Matthew, in his gospel, talks of the Star of Bethlehem “standing still.” Could Jupiter stand still? Interestingly, it can, through a phenomenon called retrograde motion. Since the Earth is closer to the sun than Jupiter (and Mars, Saturn, and all of the outer planets) it moves faster in its orbit. The Earth can “catch up” to Jupiter as it circles the sun. For us on Earth, this causes a phenomenon where it would appear that Jupiter would pause moving east to west among the stars, and then reverse motion. In the year 5 B.C., Jupiter would have stopped in the sky for about a week before entering retrograde, moving eastward across the sky.

[The Star of Bethlehem] gives us a chance to ponder how our spiritual stories can unite with historical and astronomical events, allowing us to learn not only about the story of Jesus’ birth, but the culture that existed at the time.

These rare astrological events might have made quite an impression on the ancient Magi. While not everyone agrees with this explanation of the Star of Bethlehem, it gives us a chance to ponder how our spiritual stories can unite with historical and astronomical events, allowing us to learn not only about the story of Jesus’ birth, but the culture that existed at the time.

4. The December Solstice

The solstice is on December 22nd. For those in the northern hemisphere, this is the winter solstice, the shortest day of the year. In the southern hemisphere, it’s the summer solstice.

The Earth’s seasons result from a wobble that the Earth experiences as it goes around the sun. During the December solstice, the North Pole is angled away from the sun. This causes short days in the northern hemisphere, and if you are far enough north, the sun would never even rise. In the southern hemisphere, the South Pole is pointed towards the sun, and it is summer. The sun would never set for locations that are far enough south. The solstices have been a big deal for people for millennia. Our ancestors were very attuned to the motions of the planets, sun, and moon.

Growing up in New Mexico, I often visited Chaco Canyon, the home of the Ancestral Pueblo Native Americans. The ruins, over a thousand years old, still testify to the importance of celestial events in their culture. Their cities and roads themselves were aligned with celestial objects and events in mind.

It is in Chaco Canyon that you will find one of the most famous petroglyphs, or rock carvings. It is a spiral set behind slabs of rocks. Referred to as the “Sun Dagger”, the spiral and slabs were perfectly aligned so that two spears of light bracket the spiral on the winter solstice. On the summer solstice, a single dagger of light would go through the center of the spiral.

Image of ancient native american petroglyphs in chaco canyon in new mexico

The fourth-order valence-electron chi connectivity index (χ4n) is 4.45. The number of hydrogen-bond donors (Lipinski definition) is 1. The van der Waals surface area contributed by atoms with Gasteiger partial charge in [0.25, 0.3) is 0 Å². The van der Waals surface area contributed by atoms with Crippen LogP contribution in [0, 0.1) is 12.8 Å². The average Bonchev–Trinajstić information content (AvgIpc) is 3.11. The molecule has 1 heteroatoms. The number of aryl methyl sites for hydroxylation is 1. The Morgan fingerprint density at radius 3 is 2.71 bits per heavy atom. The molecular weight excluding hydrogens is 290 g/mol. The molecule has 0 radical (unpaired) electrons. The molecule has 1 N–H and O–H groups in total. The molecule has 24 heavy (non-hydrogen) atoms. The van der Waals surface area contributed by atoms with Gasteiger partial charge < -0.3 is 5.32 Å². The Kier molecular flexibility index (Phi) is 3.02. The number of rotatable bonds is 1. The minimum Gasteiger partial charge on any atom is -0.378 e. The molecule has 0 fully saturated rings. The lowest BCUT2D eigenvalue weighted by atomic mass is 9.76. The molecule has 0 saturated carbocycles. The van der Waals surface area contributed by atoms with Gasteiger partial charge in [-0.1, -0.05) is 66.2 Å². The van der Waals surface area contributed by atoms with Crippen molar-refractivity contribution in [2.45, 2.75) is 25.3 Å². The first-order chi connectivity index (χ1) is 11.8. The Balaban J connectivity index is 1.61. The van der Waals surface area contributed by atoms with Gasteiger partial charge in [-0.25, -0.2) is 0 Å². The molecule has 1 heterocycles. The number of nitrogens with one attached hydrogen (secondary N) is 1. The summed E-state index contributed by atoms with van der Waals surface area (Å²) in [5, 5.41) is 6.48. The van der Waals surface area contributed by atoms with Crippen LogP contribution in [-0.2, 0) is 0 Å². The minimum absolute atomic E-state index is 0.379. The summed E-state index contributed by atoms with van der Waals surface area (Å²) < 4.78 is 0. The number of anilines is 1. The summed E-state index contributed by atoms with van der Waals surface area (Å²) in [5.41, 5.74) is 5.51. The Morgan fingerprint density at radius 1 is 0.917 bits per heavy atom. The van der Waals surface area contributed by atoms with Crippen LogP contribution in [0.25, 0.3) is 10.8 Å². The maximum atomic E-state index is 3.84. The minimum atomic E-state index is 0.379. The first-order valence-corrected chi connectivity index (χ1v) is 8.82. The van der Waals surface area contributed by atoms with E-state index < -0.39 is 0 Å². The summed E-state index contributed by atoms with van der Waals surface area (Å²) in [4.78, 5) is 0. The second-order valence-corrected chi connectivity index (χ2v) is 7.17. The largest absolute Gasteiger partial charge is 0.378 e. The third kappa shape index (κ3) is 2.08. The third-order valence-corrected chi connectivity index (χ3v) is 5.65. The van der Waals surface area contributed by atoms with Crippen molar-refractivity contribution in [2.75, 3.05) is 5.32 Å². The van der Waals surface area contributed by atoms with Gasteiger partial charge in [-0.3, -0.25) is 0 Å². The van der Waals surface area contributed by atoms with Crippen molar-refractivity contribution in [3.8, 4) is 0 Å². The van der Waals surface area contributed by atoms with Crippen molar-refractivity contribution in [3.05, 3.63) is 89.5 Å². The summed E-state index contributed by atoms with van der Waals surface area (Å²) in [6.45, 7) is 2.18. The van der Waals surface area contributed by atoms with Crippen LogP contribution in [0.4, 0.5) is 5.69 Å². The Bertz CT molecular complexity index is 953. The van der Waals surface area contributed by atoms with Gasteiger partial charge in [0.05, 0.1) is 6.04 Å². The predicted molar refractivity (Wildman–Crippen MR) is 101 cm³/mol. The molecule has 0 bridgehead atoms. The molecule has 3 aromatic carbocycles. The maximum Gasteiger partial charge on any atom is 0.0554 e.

Image used under license from Shutterstock.com; Petroglyphs carved into cliff wall by prehistoric Native Americans. Chaco Canyon National Park, New Mexico, USA.

The solstice has been a lesson for people for millennia and can continue to be one for us today. Even when things are the coldest, when it doesn’t seem like things can get any darker, the sun turns around. We are never abandoned in our darkest hour. The Son returns.

Elizabeth Fernandez

Before the winter solstice, the Ancestral Pueblo people would watch the sun rise further and further south each day. The world would get colder, and the nights would become longer. But the sun did not abandon the land. On the solstice, the sun reversed direction and started heading north again. The days once again became longer, and light and warmth returned.

This story made an impact on me. The solstice has been a lesson for people for millennia and can continue to be one for us today. Even when things are the coldest, when it doesn’t seem like things can get any darker, the sun turns around. We are never abandoned in our darkest hour. The Son returns.

In the busyness of the season, I invite you to slow down and look upward and around you. Christ truly can be found everywhere. If we look closely, we’ll find that he is near. It is in the nights, when all seems dark and cold, when we are able to see the stars. I hope this has given you some things to ponder this Christmas season and some ways to bring science and Christ into your holiday as well!

3 posts about this topic

Join the conversation on the BioLogos forum

At BioLogos, “gracious dialogue” means demonstrating the grace of Christ as we dialogue together about the tough issues of science and faith.

Join the Conversation

About the author

Image

Elizabeth Fernandez

Elizabeth Fernandez is a science writer and communicator who is interested in the interface between science and technology in society. She often writes about science and philosophy, science and religion, astronomy, physics, and geology.  Her work appears in Big Think, Symmetry Magazine, Sky & Telescope, Space.com, Freethink, and Forbes.com. Because of her work on the intersection of science and religion, she was named a Sinai and Synapses Fellow from 2019 to 2021. She has a PhD in astrophysics and has worked around the world, using telescopes both on the ground and in space. She also was the host and producer of SparkDialog Podcasts, a podcast on science and society.  Besides science, she loves trying out different forms of art, enjoys pretty much every genre of music in existence, and seeks out bizarre and unique musical instruments.  She has a passion for interfaith relations, working with people from many countries and backgrounds and promoting dialog between faiths. You can learn more about her at sparkdialog.com or follow her on Twitter @sparkdialog.